4 of 4 people found the following review helpful
Essential purchase for Mott fans for DVD alone,
Verified Purchase(What is this?)
This review is from: Live 2013 (2cd + Dvd) (Audio CD)
Despite my extreme reservations on the long delay, (see my comments before release) I recommend that all Mott fans purchase this release, which represents very good value.
What we have here is a slightly mixed bag, but I recommend it for the DVD alone and fully endorse the comments made by others. It's a must have.
Parts of the audio are superb but it does need a few plays. The first time I played it was like when I saw them in 2009 and they started with 'Hymn for the Dudes' and Ian's voice was struggling and I was not sure I was going to enjoy it. There is no doubt that Ian's voice is not always strong enough, and he clearly struggles sometimes straining it to try to sing over the famous Mott barrage these days. But frankly, without wishing to be ageist, it is amazing that he is still doing it, when most people are long retired, or no longer around to rock the roll. His integrity and enthusiasm is never in doubt and the band instrumentally do manage to reproduce the power of the Group in their hey-day.
There are some excellent bits and the good, far outweigh the not so good. There is a brilliant 9 minute plus version of 'the Journey' which I would say is the centre piece of the concert, with an excellent arrangement being a medley incorporating 'When my minds gone' and 'No wheels to ride' and works just great. I also think they do an exceptional 'Ballad of Mott' and there is a touching 'Waterloo', surely one of Ian's best ballads.
Overand gets his day in the sun with an excellent ''Born late 58' and the real surprise is 'Soft Ground '(my least favourite track off the 'Dudes' album and yet it works really well live) which is much better than the original studio version. Verden Allen's vocal is excellent.
I believe there has been some overdubbing as 'Roll Away the Stone' has a complete vocal and Ian sounds in excellent voice on some tracks and yet appears to be struggling on others. Frankly I don't give a damn, as after all, the audio is for posterity and what sounds great when attending a concert, often doesn't sound so good at lower volume in the comfort of your sitting room. I would have been happy if even more had been touched up in the studio, but can see that there would then be criticism levelled for that. There are other surprises, but I don't want to spoil them all.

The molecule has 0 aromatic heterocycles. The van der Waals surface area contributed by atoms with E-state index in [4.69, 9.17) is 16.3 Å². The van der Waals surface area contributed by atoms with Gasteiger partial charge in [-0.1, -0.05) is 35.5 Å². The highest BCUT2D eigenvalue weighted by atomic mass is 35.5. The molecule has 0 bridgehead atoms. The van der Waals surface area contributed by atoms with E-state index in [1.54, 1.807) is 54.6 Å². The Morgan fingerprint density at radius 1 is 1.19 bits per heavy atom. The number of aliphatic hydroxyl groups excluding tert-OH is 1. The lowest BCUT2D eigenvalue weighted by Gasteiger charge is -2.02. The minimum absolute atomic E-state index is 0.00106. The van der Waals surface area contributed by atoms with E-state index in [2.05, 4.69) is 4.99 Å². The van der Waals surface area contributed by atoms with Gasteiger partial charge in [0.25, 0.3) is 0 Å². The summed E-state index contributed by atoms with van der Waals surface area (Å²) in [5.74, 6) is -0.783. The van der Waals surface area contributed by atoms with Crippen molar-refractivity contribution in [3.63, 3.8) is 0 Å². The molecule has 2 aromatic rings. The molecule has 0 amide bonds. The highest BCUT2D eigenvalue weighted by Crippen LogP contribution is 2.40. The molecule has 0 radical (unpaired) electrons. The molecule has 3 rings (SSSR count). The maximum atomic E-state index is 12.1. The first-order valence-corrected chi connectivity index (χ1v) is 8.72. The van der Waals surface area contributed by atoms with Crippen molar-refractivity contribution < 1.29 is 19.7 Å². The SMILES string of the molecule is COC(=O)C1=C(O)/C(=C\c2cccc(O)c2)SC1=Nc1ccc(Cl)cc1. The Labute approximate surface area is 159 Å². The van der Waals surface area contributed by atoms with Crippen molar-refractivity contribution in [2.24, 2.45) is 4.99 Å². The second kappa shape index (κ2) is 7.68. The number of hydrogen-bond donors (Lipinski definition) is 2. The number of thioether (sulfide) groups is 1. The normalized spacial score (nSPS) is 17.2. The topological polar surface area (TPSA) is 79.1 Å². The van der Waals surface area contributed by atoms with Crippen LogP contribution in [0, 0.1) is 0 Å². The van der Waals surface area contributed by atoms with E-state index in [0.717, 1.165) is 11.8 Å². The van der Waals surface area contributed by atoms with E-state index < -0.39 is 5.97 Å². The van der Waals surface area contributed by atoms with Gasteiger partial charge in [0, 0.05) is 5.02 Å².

On one track Ian incorporates the Stones 'The Last Time' chorus slightly amending it to "this could be the very last time" saying this a number of times and you do think that live, it may well have been. In which case I think the momentum should
not be lost and they should go back into a studio to do some studio redos of some of the tracks from both the 2009 and 2013 concerts as well as others, which I have already suggested in my remarks rant. My wish list would include:
Sea Diver with Verden's organ and Mick Ralphs soaring guitar as done live on the 72 tour replacing the strings
Redo Sweet Angeline, as the studio version was not as good as it as it could have been on 'Brain Capers'
How about a long medley covering both Dylan's 'Like a Rolling Stone' (as we don't have a full studio version of the former, even though they recorded it for some BBC sessions, now sadly believed lost) and 'Knocking on Heaven's Door' which they did an excellent version of at the 2009 concert I saw.
I also still believe they could do a great version of the track they originally passed on back in 72 (according to Bowie, if not Hunter) as a single; namely the great and under-rated 'Drive in Saturday'. The descending chorus is just made for them to do a great version, especially now there is no pressure of being labelled Bowie's puppets, which would have been the case back in the day, if they had recorded it as the follow up to 'Dudes'. I think we need the great Stan Tippins on the case.
A final comment on the concert, I disagree with one of the other reviews, as I think there is enough track variation from the 2009 concerts to make it an essential purchase for Mott fans, while not being one you would hold up to try to sway the uninitiated. It just needs to be played LOUD to get the real Mott feel and then the really good far outweighs some of the weaker moments.
There is no doubt collectively they still pack a tremendous punch, with Mick Ralphs having some nice different lead guitar solos and its interesting to hear his take on the 'Hoople' material which could be developed further in a studio setting (as well as being kinder to Ian's voice as he would not strain to be heard over the music) and also with Martin Chambers being the great, consistent powerhouse he always is, subbing for the much missed Buffin.
I say buy it and play it loud, just in case it is the final chapter of this great band.